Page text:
The killing of a popular Roman Catholic priest by secret police agents has brought not only a political crisis for the government but also new dilemmas for the Polish primate, Cardinal Jozef Glemp.

Before the slaying last month of the Rev. Jerzy Popieluszko, Glemp had trod delicately between dialogue with the Communist government and opposition to the state's atheistic ideology.

He had lent Polish leader Gen. Wojciech Jaruzelski conditional support in the interest of avoiding unrest and in the belief that Jaruzelski's rule is preferable to a more hard-line alternative. He had been moving quietly to constrain some of the more militant priests who had drawn government objections.

At the same time, the Roman Catholic Church had become shelter for an array of political activities during Glemp's 3 1/2 years in office.

Popieluszko's brutal killing has complicated the primate's balancing act. On the government front, all talks on matters of joint church-state concern are now frozen, according to a senior legal adviser to Glemp. On the church front, the primate confronts an embittered clergy whose ranks are likely to produce more priests aspiring to take Popieluszko's place as patron of the Solidarity movement.

An early test case for Glemp will be what he does about the scene at St. Stanislaw Kostka Church in Warsaw, where Popieluszko served and is buried. Solidarity sympathizers have turned the church into a kind of opposition sanctuary, hanging Solidarity banners on the railings, holding press conferences in the churchyard and distributing information critical of the government. Naturally, the authorities find so blatant a display highly objectionable. Church officials have made some attempts to remove lay activists and opposition emblems.

It is generally expected here that in time, political pragmatism will pull Glemp and Jaruzelski back to the negotiating table. Now more than ever the general needs the cardinal's tacit assistance against his hard-line rivals to show that church-state rapprochement is Poland's only way toward peace.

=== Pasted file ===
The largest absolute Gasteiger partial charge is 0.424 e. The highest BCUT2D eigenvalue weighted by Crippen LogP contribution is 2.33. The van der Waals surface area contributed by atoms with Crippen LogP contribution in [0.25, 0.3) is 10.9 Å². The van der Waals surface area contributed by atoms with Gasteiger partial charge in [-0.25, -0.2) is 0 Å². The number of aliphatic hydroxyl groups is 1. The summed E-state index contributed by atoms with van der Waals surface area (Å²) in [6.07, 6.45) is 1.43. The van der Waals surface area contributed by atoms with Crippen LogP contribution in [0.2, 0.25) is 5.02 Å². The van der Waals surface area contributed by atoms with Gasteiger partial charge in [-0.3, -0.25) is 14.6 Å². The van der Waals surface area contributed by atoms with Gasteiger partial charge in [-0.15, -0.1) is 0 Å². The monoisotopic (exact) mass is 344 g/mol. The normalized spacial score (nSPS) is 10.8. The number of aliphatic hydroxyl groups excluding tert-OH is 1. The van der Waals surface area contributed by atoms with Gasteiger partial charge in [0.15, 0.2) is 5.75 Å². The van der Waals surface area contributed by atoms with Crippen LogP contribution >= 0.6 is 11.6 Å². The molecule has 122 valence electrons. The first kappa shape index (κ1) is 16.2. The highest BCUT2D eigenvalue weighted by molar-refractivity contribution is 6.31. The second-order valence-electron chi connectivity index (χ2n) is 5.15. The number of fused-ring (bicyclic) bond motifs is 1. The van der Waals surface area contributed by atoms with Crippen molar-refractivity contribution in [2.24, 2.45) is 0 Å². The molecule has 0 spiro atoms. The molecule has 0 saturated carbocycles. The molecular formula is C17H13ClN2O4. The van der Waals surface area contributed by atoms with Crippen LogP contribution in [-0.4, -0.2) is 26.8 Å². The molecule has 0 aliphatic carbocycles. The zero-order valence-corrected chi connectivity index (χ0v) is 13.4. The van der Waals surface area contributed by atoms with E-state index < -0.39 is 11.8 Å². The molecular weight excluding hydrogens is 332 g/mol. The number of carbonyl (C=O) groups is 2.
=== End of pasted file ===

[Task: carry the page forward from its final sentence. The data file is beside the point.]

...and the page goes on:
The church, in turn, is anxious to conclude talks on projects sure to enhance its own standing, including a church-sponsored fund to channel western assistance to private farmers and a law recognizing for the first time the church's legal status in Communist Poland.

But facing both sides is the nagging question of just what role the church should play in political life. The answer to this can trigger violent disagreement in the party's own ranks. Capt. Grzegorz Piotrowski, the leader of the three-man team charged with the killing of Popieluszko, is claiming that he acted out of frustration with what he felt were Jaruzelski's ineffective attempts to curb antistate church activity.

The outlawing of Solidarity and the muzzling of once outspoken cultural associations has left the church the only institution in Poland independent of Communist control.

To co-opt the church into the political process, Polish authorities have conceded at least a limited political role to the Catholic leadership. Church officials are invited to comment regularly on legislation. Earlier this year the church mediated in negotiations to free the imprisoned leaders of Solidarity and the dissident Committee for Social Self-Defense (known by its original Polish initials KOR).

The government has welcomed church pronouncements on political themes when the church view has coincided with the official line -- in calling, for instance, for the lifting of U.S. economic sanctions against Poland or in chiding West German Catholics for raising the issue of a German minority in Poland.